So far, I have Bank of America, Wells Fargo and Chase saying they will honor the California IOUs until Friday.
There are criminal investigations into the events of the recent financial crisis. The two managers of the Bear Stearns hedge funds that blew up in the summer of 2007 have been indicted in Brooklyn, and more cases in other venues and more charges against executives will certainly be brought.
The Wall Street Journal has the rundown on how old-fashioned trading and underwriting is likely to give big banks like JPMorgan, Goldman Sachs, Morgan Stanley and Bank of America their best quarter yet since “the credit crisis erupted” (not sure when they’re dating that exactly though since you could go back to June or Aug 2007 on that one.)
Over at The Big Picture, Jack McHugh makes some interesting comparisons between the calm seen in the markets now as banks and investors wrap and the quarter and a year ago. His takeaway though is don’t expect a repeat of last year’s second half meltdown.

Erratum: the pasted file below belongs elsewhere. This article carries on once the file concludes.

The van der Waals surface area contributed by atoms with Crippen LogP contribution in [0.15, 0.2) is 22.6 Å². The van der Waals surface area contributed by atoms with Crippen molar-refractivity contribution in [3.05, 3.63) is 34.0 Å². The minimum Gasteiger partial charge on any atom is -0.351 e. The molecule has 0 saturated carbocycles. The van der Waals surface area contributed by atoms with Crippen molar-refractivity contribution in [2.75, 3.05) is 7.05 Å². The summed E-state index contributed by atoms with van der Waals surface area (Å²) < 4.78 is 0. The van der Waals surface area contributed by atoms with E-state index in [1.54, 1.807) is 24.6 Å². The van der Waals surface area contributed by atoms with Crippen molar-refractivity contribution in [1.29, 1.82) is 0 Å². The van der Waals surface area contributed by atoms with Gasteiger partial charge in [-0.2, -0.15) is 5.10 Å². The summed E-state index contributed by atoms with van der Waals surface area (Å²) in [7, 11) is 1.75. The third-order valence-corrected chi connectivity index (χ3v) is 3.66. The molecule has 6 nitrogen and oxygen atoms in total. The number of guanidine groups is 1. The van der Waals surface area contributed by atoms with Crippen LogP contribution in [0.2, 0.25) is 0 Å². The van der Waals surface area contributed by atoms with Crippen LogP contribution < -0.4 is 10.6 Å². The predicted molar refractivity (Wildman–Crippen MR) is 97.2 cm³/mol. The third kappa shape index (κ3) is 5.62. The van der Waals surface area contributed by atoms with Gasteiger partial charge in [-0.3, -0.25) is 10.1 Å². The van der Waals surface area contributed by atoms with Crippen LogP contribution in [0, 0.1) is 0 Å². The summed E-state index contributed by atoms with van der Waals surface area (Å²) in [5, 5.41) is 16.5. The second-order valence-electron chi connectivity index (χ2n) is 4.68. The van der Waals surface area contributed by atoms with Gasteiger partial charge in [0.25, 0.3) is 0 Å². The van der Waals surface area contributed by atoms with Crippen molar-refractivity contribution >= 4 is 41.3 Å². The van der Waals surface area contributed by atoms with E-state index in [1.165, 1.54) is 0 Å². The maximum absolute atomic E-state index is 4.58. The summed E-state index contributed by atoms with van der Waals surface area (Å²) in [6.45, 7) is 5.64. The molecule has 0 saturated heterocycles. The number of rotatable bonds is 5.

For all the stabilization in the financial markets and talk about the ECB and Federal Reserve weighing exit strategies from the massive amount of stimulus they’ve pumped into the system, the U.S. still hasn’t come up with a viable solution for the toxic plague on bank balance sheets. Though markets don’t seem too bothered since the big banks have been able to raise tens of billions of dollars, it’s the fate of smaller banks that are exposed to construction and development loans that are a real worry.
David Bodamer over at Clusterstock has some interesting color from a commercial real estate conference where the mood was decidedly grim. Rather than being cheered by the hope that the Fed’s inclusion to commercial mortgage bonds its TALF program will alleviate the stress, participants seem resigned that the worst is yet to come.